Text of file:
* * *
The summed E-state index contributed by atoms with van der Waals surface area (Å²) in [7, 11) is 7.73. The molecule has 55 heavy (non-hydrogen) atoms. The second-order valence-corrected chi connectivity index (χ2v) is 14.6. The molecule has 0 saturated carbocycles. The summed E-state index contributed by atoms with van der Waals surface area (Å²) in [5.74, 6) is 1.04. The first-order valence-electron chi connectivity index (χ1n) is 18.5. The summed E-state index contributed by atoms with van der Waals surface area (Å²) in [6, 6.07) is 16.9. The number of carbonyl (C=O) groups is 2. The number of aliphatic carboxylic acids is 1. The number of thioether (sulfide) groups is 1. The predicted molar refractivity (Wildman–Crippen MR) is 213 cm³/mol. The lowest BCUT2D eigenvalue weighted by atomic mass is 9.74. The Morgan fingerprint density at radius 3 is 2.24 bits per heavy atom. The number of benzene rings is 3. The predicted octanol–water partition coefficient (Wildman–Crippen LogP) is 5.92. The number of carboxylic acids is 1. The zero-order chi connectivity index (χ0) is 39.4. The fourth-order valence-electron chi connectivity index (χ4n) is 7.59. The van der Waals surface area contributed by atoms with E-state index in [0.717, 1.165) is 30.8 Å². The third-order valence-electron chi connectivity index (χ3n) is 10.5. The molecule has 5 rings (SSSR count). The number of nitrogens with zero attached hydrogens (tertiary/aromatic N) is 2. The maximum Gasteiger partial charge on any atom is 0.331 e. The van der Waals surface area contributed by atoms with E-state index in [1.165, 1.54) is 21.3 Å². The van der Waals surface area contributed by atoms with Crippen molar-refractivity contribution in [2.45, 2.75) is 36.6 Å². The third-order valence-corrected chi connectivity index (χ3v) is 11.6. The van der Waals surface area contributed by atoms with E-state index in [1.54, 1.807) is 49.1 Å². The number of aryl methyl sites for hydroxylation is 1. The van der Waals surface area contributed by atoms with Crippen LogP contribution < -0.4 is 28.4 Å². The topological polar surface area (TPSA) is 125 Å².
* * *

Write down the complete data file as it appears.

The summed E-state index contributed by atoms with van der Waals surface area (Å²) in [7, 11) is 7.73. The molecule has 55 heavy (non-hydrogen) atoms. The second-order valence-corrected chi connectivity index (χ2v) is 14.6. The molecule has 0 saturated carbocycles. The summed E-state index contributed by atoms with van der Waals surface area (Å²) in [5.74, 6) is 1.04. The first-order valence-electron chi connectivity index (χ1n) is 18.5. The summed E-state index contributed by atoms with van der Waals surface area (Å²) in [6, 6.07) is 16.9. The number of carbonyl (C=O) groups is 2. The number of aliphatic carboxylic acids is 1. The number of thioether (sulfide) groups is 1. The predicted molar refractivity (Wildman–Crippen MR) is 213 cm³/mol. The lowest BCUT2D eigenvalue weighted by atomic mass is 9.74. The Morgan fingerprint density at radius 3 is 2.24 bits per heavy atom. The number of benzene rings is 3. The predicted octanol–water partition coefficient (Wildman–Crippen LogP) is 5.92. The number of carboxylic acids is 1. The zero-order chi connectivity index (χ0) is 39.4. The fourth-order valence-electron chi connectivity index (χ4n) is 7.59. The van der Waals surface area contributed by atoms with E-state index in [0.717, 1.165) is 30.8 Å². The third-order valence-electron chi connectivity index (χ3n) is 10.5. The molecule has 5 rings (SSSR count). The number of nitrogens with zero attached hydrogens (tertiary/aromatic N) is 2. The maximum Gasteiger partial charge on any atom is 0.331 e. The van der Waals surface area contributed by atoms with E-state index in [1.165, 1.54) is 21.3 Å². The van der Waals surface area contributed by atoms with Crippen molar-refractivity contribution in [2.45, 2.75) is 36.6 Å². The third-order valence-corrected chi connectivity index (χ3v) is 11.6. The van der Waals surface area contributed by atoms with E-state index in [1.54, 1.807) is 49.1 Å². The number of aryl methyl sites for hydroxylation is 1. The van der Waals surface area contributed by atoms with Crippen LogP contribution < -0.4 is 28.4 Å². The topological polar surface area (TPSA) is 125 Å².